Social marketers often dance an awkward cha-cha among the competing beats of conversation and commerce. Since we’re comparing digital life to a dance party — and why not? — by now it’s clear that most marketers know:
They need to attend the party (social presence)
It’s polite to respond when spoken to (community management)
It’s neighborly to invite people into conversation on topics they might find interesting (social marketing)
But . . . they struggle knowing when and if it’s okay to pull out the product samples. This week, we focus on the art and science of social selling. One insight that emerged from our most recent Gartner Social Marketing Survey (subscription required) is that most digital marketers are only beginning to explore this rich tundra.
Highlighted research this week provides advice on choreographing your social selling moves:
How to use social behavior to trigger buying behavior
How to turn social marketing activities into sales
How to choose a social storefront
Social selling is not new. To get back to our party, marketers who succeed here are those who are able to do in the digital realm what a previous generation of word-of-mouth marketers did in the room. Consider an insurance salesman in the suburbs in the 1950s: he was a local, a friend or the friend of a friend, and he needed deals to pay the rent. How did he do it?
First, he belonged. There is a concept in social science called “belonging before belief.” It was developed by researchers like Rodney Stark, who studied how coherent social groups get formed. Stark’s research was specifically around cult formation, and he discovered something that surprised the discipline.
In Stark’s original study, one assumption was that people join a movement because they are attracted to its tenets or ideology, and that once they join, they become part of a new social sphere. As it turned out, the opposite was true: people joined the groups Stark studied because friends or relatives were in the group, and over time they came to feel comfortable with the doctrines. Belonging came before belief.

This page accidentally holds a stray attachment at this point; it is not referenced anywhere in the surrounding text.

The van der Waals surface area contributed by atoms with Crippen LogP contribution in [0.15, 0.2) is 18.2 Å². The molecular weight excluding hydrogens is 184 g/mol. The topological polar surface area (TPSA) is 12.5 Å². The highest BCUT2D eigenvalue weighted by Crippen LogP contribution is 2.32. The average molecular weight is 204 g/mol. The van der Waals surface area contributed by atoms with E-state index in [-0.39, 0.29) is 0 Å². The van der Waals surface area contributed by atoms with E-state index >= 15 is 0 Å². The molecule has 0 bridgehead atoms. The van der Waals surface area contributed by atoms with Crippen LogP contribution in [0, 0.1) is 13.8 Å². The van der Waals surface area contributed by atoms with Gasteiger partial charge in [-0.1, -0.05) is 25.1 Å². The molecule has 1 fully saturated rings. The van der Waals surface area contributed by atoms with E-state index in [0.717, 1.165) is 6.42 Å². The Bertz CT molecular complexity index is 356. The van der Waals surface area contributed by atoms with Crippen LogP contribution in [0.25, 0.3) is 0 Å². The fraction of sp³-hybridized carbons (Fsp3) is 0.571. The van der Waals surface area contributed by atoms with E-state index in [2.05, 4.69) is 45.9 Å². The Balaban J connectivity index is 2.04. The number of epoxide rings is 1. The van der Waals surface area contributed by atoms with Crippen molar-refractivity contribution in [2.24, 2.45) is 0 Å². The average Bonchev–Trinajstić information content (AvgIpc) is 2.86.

The word social scientists use for this process is the same one marketers use: conversion. Of course, I’m not implying that brands are cults (although some may resemble them), nor that Stark’s findings can be xeroxed by brand community managers. But I do think social marketers can learn a lot from social scientists, who are simply studying how humans act in groups.
The implications of this insight for social selling are:
People are more likely to buy (convert) if they’re already part of the community
They’re more likely to join a community if they believe a friend or peer is already a member
Anticipate that any sale will happen after a period (perhaps a long period) of simply getting comfortable with the community
Communities need an identity — they can’t be generic
Ultimately, our research reminds the marketer that social selling is social first, selling second. There is a right way and a wrong way to approach it in a social context. Just like a well-choreographed dance, it requires the partners to be moving in rhythm before the big closing number.